by Mr Not Delia
Yesterday morning our cleaner appeared at the door unexpectedly, ostensibly on other business, but as she was leaving she did the Columbo “Just one more thing…” trick and asked if I’d like to buy two bottles of Ukrainian booze off her.
One was a bottle of Sovyetskoye Shampanskoye (“Soviet Champagne”) and the other was a bottle of mint-flavoured Ukrainian vodka. I thought, “Why not?”, and duly handed over the money – just over £7 for the fizz, about £11.50 for the vodka.
We decided to try the fizz today. I tried the first sip, and was a bit taken aback by it. “Erm, it’s different,” I told Not Delia. She took a sip, and after she’d finished coughing and spluttering told me that I could finish the bottle.
My Ukrainian isn’t what it might be, but I think it’s supposed to be dry. It’s hard to tell, really – it certainly isn’t sweet, but it’s quite fruity. Apparently the various versions of Soviet Champagne still under production in the former USSR are made primarily with the Chardonnay and the Aligoté grapes. To the best of my knowledge I’ve never had wine made with Aligoté before, but Wikipedia says it’s got a lot of apple and lemon notes. That’s true enough. It’s much more up-front than Western European sparkling wines, apart from Asti, perhaps.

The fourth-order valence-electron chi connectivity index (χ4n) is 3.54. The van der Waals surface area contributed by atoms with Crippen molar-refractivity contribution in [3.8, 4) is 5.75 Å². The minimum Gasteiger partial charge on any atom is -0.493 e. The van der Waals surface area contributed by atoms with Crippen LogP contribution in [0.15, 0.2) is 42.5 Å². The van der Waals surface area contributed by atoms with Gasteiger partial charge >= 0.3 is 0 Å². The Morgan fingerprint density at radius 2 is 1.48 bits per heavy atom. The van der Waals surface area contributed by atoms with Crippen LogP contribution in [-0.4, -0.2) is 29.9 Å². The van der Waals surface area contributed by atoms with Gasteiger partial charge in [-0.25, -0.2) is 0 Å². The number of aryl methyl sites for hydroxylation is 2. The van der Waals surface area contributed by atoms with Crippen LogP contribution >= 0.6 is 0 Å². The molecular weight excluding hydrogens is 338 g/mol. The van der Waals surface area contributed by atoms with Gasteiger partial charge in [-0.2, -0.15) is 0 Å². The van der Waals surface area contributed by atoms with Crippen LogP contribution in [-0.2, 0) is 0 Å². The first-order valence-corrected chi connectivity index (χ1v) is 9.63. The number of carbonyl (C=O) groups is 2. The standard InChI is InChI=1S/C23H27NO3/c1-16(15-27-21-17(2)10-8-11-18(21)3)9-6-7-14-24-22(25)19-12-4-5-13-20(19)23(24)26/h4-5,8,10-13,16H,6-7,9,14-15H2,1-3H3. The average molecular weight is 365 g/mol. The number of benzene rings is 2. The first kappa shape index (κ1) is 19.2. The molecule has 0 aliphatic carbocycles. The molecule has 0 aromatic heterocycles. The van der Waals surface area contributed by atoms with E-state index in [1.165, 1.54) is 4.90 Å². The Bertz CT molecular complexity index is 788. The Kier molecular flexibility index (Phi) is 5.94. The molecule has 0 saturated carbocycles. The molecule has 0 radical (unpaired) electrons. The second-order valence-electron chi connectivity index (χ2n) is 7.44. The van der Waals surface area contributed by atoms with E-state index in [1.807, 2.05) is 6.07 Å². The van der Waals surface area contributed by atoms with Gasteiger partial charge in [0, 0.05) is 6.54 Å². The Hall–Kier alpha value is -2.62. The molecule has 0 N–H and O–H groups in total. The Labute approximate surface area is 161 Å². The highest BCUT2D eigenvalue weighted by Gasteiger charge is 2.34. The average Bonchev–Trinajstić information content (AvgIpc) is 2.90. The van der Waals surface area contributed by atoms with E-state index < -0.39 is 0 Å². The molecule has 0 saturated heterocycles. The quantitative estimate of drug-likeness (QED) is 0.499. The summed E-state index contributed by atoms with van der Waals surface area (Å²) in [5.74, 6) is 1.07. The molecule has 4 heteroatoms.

It improves as you get through the bottle. (Trust me on this one – I’m down to the fifth glass, so that’s one left to go.) But I have a nasty feeling I may be left with a sore head tomorrow, although in all honesty I often find that Champagne can taste a bit oxidised, which this stuff doesn’t. I’m just hoping I’m still compos mentis in six hours’ time when Blues take on Arsenal in the League Cup Final. (And if Blues lose, then at least it’ll not take so long to drown my sorrows.)
Will I finish the bottle? Yes. Would I buy it again? Not if better options were available.
I’ll leave the mint vodka for another occasion. And since ND’s the vodka drinker in this household, she can take on the task of reviewing it. 😈